The process of probate can be confusing and frustrating, especially if you're already dealing with the death of a loved one. If you live in Illinois and are wondering if you need to go through probate if there is a will, this blog post is for you.
What Is Probate?
Probate is the legal process of administering a person's estate after their death. The purpose of probate is to give the deceased person's creditors a chance to be paid and to distribute the deceased person's assets according to their will (if they had one).
In most cases, the executor of the estate (the person named in the will) will file for probate with the court. Once probate is granted, the executor will have the legal authority to pay debts and distribute assets. In some cases, however, an estate may not need to go through probate.
Do I Need to Probate If I Have a Will?
Whether or not you need to probate a will depends on a few factors, including the value of the estate and whether the deceased person owned any property in joint tenancy with someone else.
In Illinois, if the value of the estate is less than $100,000, probate may not be necessary. Additionally, if all of the deceased person's assets are held in joint tenancy with someone else (meaning that the surviving joint tenant will automatically inherit the asset), probate may not be required. However, even if an estate doesn't technically need to go through probate, the executor may still want to file for probate to clear up any potential questions about ownership of assets or to make sure that creditors are paid.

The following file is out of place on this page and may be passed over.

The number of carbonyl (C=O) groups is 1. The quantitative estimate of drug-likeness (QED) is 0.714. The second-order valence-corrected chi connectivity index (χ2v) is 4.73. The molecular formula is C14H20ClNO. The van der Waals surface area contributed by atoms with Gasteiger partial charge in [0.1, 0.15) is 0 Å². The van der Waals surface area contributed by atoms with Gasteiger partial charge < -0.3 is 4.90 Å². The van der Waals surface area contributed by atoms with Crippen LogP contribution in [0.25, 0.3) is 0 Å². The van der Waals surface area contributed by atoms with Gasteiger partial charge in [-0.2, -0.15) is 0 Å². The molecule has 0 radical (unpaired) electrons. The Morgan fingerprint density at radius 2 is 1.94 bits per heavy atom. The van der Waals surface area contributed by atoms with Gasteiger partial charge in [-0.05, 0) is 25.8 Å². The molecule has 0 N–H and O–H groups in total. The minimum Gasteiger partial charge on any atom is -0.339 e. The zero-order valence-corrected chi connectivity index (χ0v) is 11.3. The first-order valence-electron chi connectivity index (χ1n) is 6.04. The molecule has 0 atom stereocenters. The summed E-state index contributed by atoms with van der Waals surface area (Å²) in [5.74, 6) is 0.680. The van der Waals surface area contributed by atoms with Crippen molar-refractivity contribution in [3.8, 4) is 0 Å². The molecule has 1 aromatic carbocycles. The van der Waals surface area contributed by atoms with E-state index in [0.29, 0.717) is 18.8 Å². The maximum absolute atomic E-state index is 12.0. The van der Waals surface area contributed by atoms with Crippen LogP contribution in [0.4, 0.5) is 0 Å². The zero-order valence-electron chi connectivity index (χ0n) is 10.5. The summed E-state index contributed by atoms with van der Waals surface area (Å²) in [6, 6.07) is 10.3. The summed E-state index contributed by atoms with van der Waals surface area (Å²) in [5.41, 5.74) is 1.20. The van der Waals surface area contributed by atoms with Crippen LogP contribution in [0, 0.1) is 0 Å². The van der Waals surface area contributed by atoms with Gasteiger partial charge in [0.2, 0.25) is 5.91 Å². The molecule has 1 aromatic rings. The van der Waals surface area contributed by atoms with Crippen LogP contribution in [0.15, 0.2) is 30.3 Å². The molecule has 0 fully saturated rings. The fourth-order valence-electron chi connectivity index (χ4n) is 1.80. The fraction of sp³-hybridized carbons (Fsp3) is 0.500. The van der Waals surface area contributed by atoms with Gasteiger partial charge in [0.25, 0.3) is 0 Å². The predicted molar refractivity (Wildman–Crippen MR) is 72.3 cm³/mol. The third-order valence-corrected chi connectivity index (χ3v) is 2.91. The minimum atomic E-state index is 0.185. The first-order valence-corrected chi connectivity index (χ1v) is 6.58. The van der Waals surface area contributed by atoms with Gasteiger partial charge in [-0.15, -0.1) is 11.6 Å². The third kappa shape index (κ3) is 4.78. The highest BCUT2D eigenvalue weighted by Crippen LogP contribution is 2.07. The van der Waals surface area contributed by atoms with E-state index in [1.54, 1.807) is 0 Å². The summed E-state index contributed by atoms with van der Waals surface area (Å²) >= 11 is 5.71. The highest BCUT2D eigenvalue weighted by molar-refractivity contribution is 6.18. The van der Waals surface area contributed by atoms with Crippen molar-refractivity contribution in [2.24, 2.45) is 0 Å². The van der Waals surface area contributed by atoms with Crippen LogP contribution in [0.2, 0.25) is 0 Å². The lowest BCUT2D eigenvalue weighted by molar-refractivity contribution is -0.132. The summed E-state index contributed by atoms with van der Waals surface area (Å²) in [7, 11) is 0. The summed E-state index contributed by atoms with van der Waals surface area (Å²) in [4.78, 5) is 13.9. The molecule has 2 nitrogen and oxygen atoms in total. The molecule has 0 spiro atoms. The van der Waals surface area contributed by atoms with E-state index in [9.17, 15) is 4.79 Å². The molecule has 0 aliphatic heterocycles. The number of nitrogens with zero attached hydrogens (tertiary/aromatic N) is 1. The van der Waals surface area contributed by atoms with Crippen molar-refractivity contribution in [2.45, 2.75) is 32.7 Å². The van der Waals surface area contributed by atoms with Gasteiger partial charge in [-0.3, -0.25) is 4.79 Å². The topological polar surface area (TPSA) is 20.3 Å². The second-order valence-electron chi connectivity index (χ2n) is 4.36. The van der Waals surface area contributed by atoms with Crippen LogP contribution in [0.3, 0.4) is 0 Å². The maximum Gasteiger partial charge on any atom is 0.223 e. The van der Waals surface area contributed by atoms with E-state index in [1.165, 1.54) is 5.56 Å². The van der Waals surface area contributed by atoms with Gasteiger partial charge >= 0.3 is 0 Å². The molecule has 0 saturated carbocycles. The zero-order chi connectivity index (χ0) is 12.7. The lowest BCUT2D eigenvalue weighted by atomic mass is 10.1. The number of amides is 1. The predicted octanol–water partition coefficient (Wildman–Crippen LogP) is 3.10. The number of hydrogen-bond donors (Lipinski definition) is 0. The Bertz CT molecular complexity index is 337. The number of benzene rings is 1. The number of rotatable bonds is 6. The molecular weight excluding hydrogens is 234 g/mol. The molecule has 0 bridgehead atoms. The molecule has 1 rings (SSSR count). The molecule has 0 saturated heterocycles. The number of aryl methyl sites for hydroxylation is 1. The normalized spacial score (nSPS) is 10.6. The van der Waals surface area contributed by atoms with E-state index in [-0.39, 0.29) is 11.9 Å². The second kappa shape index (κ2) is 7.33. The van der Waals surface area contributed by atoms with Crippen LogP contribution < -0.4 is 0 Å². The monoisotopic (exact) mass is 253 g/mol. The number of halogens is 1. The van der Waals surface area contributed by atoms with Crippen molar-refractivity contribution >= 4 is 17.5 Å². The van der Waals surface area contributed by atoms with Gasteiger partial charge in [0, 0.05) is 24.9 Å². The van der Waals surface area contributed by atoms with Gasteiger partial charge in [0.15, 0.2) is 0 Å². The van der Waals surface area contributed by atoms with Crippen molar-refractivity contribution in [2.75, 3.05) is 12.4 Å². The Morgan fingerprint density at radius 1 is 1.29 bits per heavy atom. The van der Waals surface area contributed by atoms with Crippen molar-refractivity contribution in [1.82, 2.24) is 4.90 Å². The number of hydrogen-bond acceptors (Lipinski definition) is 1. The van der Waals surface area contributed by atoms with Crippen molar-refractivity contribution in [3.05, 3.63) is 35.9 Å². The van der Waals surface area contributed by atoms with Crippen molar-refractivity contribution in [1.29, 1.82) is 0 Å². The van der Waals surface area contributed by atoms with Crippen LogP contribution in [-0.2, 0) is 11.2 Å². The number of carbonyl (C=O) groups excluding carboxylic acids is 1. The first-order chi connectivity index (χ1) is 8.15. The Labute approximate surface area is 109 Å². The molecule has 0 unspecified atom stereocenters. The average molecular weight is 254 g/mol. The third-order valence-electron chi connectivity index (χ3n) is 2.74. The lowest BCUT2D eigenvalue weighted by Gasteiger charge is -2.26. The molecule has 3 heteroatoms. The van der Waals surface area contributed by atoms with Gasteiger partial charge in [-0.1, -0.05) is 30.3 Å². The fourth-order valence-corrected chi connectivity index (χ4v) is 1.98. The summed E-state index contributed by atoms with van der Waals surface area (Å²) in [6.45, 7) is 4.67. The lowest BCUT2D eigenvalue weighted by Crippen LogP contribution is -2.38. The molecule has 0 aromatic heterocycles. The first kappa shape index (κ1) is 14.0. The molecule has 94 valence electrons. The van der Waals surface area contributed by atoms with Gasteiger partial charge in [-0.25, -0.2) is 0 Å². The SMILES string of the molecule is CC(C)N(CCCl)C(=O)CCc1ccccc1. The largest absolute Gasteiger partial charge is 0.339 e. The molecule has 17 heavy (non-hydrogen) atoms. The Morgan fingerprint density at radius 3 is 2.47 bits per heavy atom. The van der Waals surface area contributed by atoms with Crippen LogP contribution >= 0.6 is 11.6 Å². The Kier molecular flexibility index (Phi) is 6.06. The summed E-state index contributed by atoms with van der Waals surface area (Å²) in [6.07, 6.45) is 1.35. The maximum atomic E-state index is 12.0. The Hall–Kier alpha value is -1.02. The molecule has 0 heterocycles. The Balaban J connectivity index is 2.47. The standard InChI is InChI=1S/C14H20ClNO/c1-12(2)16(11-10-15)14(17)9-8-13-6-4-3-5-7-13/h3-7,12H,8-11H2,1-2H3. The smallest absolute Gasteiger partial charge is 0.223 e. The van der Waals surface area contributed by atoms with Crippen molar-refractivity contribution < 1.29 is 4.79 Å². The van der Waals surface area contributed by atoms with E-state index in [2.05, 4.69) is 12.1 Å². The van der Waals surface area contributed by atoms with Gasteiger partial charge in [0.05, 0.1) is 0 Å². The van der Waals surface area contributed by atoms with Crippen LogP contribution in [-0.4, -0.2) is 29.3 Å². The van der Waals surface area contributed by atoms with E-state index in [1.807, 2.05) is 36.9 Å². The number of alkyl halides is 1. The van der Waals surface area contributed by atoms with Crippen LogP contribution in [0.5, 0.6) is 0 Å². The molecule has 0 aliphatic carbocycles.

If you're not sure whether or not your loved one's estate will need to go through probate, you should speak with an experienced estate planning attorney. They can help you understand the probate process and determine whether or not it's necessary in your case.
Get in touch with our Rockford estate planning attorneys at (779) 235-9115 to schedule a consultation!
The blog published by Reno & Zahm LLP is available for informational purposes only and is not considered legal advice on any subject matter. By viewing blog posts, the reader understands there is no attorney-client relationship between the reader and the blog publisher. The blog should not be used as a substitute for legal advice from a licensed professional attorney, and readers are urged to consult legal counsel on any specific legal questions concerning a specific situation.